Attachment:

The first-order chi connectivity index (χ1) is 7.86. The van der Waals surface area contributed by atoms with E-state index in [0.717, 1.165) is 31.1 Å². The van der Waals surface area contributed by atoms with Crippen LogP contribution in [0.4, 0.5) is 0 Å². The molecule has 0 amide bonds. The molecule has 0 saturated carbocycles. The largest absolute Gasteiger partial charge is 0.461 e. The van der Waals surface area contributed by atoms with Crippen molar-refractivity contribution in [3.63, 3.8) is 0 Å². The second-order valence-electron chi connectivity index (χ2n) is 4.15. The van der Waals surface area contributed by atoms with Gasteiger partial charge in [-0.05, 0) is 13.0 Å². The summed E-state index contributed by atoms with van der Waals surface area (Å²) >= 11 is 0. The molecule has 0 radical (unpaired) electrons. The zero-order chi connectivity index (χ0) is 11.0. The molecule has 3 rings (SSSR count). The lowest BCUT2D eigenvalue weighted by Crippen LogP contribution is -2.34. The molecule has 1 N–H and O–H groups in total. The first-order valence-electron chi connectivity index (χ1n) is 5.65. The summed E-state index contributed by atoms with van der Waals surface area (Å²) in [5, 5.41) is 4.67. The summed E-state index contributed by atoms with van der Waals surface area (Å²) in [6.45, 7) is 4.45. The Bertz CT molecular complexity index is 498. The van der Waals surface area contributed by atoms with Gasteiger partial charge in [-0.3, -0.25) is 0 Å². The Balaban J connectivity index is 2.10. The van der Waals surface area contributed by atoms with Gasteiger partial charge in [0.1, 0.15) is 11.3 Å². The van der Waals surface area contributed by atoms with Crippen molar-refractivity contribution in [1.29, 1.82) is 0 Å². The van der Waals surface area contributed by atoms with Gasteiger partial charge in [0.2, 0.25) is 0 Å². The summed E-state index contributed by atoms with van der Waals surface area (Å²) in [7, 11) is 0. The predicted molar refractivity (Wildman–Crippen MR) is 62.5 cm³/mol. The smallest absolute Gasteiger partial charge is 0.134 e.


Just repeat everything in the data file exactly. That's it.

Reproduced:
The first-order chi connectivity index (χ1) is 7.86. The van der Waals surface area contributed by atoms with E-state index in [0.717, 1.165) is 31.1 Å². The van der Waals surface area contributed by atoms with Crippen LogP contribution in [0.4, 0.5) is 0 Å². The molecule has 0 amide bonds. The molecule has 0 saturated carbocycles. The largest absolute Gasteiger partial charge is 0.461 e. The van der Waals surface area contributed by atoms with Crippen molar-refractivity contribution in [3.63, 3.8) is 0 Å². The second-order valence-electron chi connectivity index (χ2n) is 4.15. The van der Waals surface area contributed by atoms with Gasteiger partial charge in [-0.05, 0) is 13.0 Å². The summed E-state index contributed by atoms with van der Waals surface area (Å²) >= 11 is 0. The molecule has 0 radical (unpaired) electrons. The zero-order chi connectivity index (χ0) is 11.0. The molecule has 3 rings (SSSR count). The lowest BCUT2D eigenvalue weighted by Crippen LogP contribution is -2.34. The molecule has 1 N–H and O–H groups in total. The first-order valence-electron chi connectivity index (χ1n) is 5.65. The summed E-state index contributed by atoms with van der Waals surface area (Å²) in [5, 5.41) is 4.67. The summed E-state index contributed by atoms with van der Waals surface area (Å²) in [6.45, 7) is 4.45. The Bertz CT molecular complexity index is 498. The van der Waals surface area contributed by atoms with Gasteiger partial charge in [-0.3, -0.25) is 0 Å². The Balaban J connectivity index is 2.10. The van der Waals surface area contributed by atoms with Gasteiger partial charge in [0.1, 0.15) is 11.3 Å². The van der Waals surface area contributed by atoms with Crippen molar-refractivity contribution in [1.29, 1.82) is 0 Å². The van der Waals surface area contributed by atoms with Gasteiger partial charge in [0.2, 0.25) is 0 Å². The summed E-state index contributed by atoms with van der Waals surface area (Å²) in [7, 11) is 0. The predicted molar refractivity (Wildman–Crippen MR) is 62.5 cm³/mol. The smallest absolute Gasteiger partial charge is 0.134 e.